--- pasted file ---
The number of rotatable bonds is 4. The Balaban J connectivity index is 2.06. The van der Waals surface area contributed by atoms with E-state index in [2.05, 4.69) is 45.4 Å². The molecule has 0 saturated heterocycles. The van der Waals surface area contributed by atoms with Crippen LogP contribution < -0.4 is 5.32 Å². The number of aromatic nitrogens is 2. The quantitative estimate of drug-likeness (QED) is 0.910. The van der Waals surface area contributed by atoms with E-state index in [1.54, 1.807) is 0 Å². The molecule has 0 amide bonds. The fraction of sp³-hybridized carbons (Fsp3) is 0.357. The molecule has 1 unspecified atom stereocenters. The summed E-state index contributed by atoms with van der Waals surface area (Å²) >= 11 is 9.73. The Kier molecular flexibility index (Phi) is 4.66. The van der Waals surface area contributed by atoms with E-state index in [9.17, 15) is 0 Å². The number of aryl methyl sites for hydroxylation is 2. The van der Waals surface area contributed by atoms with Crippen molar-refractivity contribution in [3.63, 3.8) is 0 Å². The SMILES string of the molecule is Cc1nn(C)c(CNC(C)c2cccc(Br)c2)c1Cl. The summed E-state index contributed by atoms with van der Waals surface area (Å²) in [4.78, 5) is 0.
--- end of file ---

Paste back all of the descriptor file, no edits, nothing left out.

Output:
The number of rotatable bonds is 4. The Balaban J connectivity index is 2.06. The van der Waals surface area contributed by atoms with E-state index in [2.05, 4.69) is 45.4 Å². The molecule has 0 saturated heterocycles. The van der Waals surface area contributed by atoms with Crippen LogP contribution < -0.4 is 5.32 Å². The number of aromatic nitrogens is 2. The quantitative estimate of drug-likeness (QED) is 0.910. The van der Waals surface area contributed by atoms with E-state index in [1.54, 1.807) is 0 Å². The molecule has 0 amide bonds. The fraction of sp³-hybridized carbons (Fsp3) is 0.357. The molecule has 1 unspecified atom stereocenters. The summed E-state index contributed by atoms with van der Waals surface area (Å²) >= 11 is 9.73. The Kier molecular flexibility index (Phi) is 4.66. The van der Waals surface area contributed by atoms with E-state index in [9.17, 15) is 0 Å². The number of aryl methyl sites for hydroxylation is 2. The van der Waals surface area contributed by atoms with Crippen molar-refractivity contribution in [3.63, 3.8) is 0 Å². The SMILES string of the molecule is Cc1nn(C)c(CNC(C)c2cccc(Br)c2)c1Cl. The summed E-state index contributed by atoms with van der Waals surface area (Å²) in [4.78, 5) is 0.